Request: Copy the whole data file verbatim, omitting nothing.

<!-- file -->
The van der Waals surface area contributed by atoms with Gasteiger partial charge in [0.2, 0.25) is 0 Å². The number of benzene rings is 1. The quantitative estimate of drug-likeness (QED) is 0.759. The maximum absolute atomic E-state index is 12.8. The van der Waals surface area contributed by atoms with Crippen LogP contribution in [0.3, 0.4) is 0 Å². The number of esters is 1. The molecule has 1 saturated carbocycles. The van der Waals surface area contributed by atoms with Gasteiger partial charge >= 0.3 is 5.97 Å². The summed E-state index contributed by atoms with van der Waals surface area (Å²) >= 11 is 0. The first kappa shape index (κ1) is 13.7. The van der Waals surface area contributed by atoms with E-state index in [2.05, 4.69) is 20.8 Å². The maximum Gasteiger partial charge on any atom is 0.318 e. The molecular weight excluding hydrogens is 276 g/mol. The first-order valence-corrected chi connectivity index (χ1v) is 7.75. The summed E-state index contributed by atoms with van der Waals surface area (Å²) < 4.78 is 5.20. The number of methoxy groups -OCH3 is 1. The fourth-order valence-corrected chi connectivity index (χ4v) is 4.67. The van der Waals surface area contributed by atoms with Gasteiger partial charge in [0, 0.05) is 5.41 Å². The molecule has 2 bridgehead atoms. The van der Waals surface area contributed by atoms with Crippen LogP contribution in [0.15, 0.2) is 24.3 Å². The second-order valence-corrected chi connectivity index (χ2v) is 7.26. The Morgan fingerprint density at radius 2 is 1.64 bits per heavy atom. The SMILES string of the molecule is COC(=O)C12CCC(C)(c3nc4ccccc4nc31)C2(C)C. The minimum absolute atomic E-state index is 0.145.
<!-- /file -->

The van der Waals surface area contributed by atoms with Gasteiger partial charge in [0.2, 0.25) is 0 Å². The number of benzene rings is 1. The quantitative estimate of drug-likeness (QED) is 0.759. The maximum absolute atomic E-state index is 12.8. The van der Waals surface area contributed by atoms with Crippen LogP contribution in [0.3, 0.4) is 0 Å². The number of esters is 1. The molecule has 1 saturated carbocycles. The van der Waals surface area contributed by atoms with Gasteiger partial charge >= 0.3 is 5.97 Å². The summed E-state index contributed by atoms with van der Waals surface area (Å²) >= 11 is 0. The first kappa shape index (κ1) is 13.7. The van der Waals surface area contributed by atoms with E-state index in [2.05, 4.69) is 20.8 Å². The maximum Gasteiger partial charge on any atom is 0.318 e. The molecular weight excluding hydrogens is 276 g/mol. The first-order valence-corrected chi connectivity index (χ1v) is 7.75. The summed E-state index contributed by atoms with van der Waals surface area (Å²) < 4.78 is 5.20. The number of methoxy groups -OCH3 is 1. The fourth-order valence-corrected chi connectivity index (χ4v) is 4.67. The van der Waals surface area contributed by atoms with Gasteiger partial charge in [0, 0.05) is 5.41 Å². The molecule has 2 bridgehead atoms. The van der Waals surface area contributed by atoms with Crippen LogP contribution in [0.15, 0.2) is 24.3 Å². The second-order valence-corrected chi connectivity index (χ2v) is 7.26. The Morgan fingerprint density at radius 2 is 1.64 bits per heavy atom. The SMILES string of the molecule is COC(=O)C12CCC(C)(c3nc4ccccc4nc31)C2(C)C. The minimum absolute atomic E-state index is 0.145.